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Page history last edited by Martha Hickson 12 years, 6 months ago

Book cover: Synergetic Classroom

C.M. Charles & 

the Synergetic Classroom

 presented by 

Mary Beth DiPrima
Martha Hickson
Doug Walden
Ann Williams


Rutgers University 

School of Communication, Information &

Library Studies


 April 9, 2007 




About C.M. Charles

C.M. Charles is a globally recognized leader in teacher education, with more than 50 years’ experience in the field. He received a Ph.D. in Curriculum and Educational Psychology from the University of New Mexico in 1961. He has been a faculty member at Teachers College-Columbia University and Pepperdine University, and is currently professor emeritus at San Diego State University.


Dr. Charles has been recognized with numerous awards and has consulted with international governments on education and curriculum. He has written more than 25 books; his most popular work, Building Classroom Discipline, will soon be published in its ninth edition.


Earlier writings

Among Charles’ writings are two textbooks for preservice teachers, published in the 1970s before he presented The Synergetic Classroom:


  • Educational Psychology (1976) explored the contributions to education made by B.F. Skinner and other behaviorists who advanced the idea that education consists of conditioning students to behave, creating an environment to allow maximum learning to take place. Charles advocated three tenets to successful teaching through careful attention to lesson planning, interaction with students, and measurement of achievement. He gave a simple definintion of misbehavior from a teacher's viewpoint: “1. unwillingness to work at assigned activities and 2. disruptive acts that reduce learning efficiency during a lesson” (Charles, Educational Psychology 218). He gave practical steps to identify the underlying causes of misbehavior and reduce or eliminate those causes.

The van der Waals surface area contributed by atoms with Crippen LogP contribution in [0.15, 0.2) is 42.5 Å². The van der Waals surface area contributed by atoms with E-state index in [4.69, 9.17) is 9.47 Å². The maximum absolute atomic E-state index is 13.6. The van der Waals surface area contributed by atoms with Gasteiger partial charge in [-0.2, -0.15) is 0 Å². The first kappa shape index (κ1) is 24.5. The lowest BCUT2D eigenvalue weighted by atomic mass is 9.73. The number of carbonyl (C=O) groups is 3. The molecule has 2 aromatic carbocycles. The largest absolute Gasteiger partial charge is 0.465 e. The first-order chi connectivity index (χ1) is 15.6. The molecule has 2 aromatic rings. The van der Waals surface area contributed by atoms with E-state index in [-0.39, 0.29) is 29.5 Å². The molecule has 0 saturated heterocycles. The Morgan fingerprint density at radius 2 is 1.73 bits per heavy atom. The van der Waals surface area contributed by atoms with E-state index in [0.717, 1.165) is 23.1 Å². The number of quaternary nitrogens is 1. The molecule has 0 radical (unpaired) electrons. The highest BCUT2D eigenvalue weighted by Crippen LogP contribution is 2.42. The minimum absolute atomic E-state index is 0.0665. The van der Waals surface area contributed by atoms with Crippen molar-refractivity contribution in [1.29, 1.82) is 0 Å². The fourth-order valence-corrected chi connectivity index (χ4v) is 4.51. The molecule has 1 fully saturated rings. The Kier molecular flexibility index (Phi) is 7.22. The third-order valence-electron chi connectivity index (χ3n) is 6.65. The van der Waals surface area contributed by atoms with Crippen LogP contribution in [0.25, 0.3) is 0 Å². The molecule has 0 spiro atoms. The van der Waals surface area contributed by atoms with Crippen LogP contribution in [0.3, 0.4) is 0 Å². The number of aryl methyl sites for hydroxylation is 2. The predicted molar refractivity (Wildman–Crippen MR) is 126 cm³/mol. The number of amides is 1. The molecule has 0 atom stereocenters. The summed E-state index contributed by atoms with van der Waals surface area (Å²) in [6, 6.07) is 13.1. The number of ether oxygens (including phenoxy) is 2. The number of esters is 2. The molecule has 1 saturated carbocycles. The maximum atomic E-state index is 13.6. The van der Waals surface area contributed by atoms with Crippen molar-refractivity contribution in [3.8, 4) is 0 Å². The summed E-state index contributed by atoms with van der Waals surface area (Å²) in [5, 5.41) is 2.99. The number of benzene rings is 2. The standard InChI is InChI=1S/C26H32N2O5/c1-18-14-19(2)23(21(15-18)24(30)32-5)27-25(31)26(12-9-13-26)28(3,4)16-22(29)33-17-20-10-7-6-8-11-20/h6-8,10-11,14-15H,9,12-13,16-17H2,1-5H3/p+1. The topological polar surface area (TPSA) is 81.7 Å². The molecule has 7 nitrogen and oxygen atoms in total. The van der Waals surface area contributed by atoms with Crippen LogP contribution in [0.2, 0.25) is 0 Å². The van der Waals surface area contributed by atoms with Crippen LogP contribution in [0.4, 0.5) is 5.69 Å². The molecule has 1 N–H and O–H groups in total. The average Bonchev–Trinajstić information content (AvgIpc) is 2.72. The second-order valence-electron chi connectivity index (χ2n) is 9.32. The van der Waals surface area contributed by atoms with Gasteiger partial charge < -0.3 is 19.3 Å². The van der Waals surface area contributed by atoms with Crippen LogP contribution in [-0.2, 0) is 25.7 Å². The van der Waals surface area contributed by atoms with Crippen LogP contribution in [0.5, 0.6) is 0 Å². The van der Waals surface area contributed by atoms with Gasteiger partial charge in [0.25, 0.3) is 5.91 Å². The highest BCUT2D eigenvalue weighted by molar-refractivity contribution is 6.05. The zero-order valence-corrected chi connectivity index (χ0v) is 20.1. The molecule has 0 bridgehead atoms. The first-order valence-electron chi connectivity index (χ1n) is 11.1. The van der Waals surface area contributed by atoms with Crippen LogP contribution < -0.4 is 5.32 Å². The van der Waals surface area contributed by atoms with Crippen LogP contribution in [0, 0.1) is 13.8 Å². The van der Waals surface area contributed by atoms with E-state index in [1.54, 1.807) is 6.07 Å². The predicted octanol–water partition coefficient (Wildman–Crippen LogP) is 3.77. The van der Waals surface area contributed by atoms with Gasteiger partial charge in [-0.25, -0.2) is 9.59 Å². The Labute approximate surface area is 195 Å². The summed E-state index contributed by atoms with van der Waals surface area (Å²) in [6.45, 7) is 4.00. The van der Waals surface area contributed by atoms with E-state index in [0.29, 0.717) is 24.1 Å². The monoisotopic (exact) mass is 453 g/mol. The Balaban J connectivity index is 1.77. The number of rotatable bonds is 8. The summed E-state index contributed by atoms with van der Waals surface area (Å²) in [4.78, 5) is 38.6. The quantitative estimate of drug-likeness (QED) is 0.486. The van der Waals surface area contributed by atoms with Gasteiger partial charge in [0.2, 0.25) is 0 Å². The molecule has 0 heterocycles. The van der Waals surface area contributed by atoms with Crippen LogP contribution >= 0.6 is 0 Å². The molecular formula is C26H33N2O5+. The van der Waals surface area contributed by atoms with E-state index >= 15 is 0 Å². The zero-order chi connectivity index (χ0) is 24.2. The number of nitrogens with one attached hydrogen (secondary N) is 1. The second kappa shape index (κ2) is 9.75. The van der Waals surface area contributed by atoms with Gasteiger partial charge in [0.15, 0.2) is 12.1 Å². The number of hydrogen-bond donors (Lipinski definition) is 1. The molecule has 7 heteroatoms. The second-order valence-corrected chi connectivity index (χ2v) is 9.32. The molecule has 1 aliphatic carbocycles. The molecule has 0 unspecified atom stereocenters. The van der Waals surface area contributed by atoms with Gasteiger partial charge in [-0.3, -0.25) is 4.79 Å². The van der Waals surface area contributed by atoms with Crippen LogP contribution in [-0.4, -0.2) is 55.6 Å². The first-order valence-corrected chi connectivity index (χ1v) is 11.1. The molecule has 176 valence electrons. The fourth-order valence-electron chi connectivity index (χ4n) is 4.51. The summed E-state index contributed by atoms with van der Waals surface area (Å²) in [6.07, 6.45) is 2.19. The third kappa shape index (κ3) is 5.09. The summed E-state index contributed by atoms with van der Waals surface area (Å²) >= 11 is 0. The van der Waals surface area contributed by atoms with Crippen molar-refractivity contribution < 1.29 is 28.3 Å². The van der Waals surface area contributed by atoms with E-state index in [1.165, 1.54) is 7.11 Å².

• Individualizing Instruction (1976linked behaviorism and humanism. Charles encouraged all new teachers to consider their prospective students as people first and learners second in order to teach successfully. He carefully considered dignity, freedom, values, morality, emotions, and concern as the overriding keys to understanding and teaching young people. He proposed seven steps to protecting self concept while teaching:


  1. Communication
  2. Classroom meetings
  3. Facilitation
  4. Values development
  5. Creativity
  6. Behavior modification
  7. Mastery, competence, success


In The Synergetic Classroom, his landmark work on classroom management, Charles explores these themes in greater depth and provides teachers with practical ideas for creating a positive educational climate.  


Unless otherwise specified, all in-text citations refer to C.M. Charles’ The Synergetic Classroom (2000).




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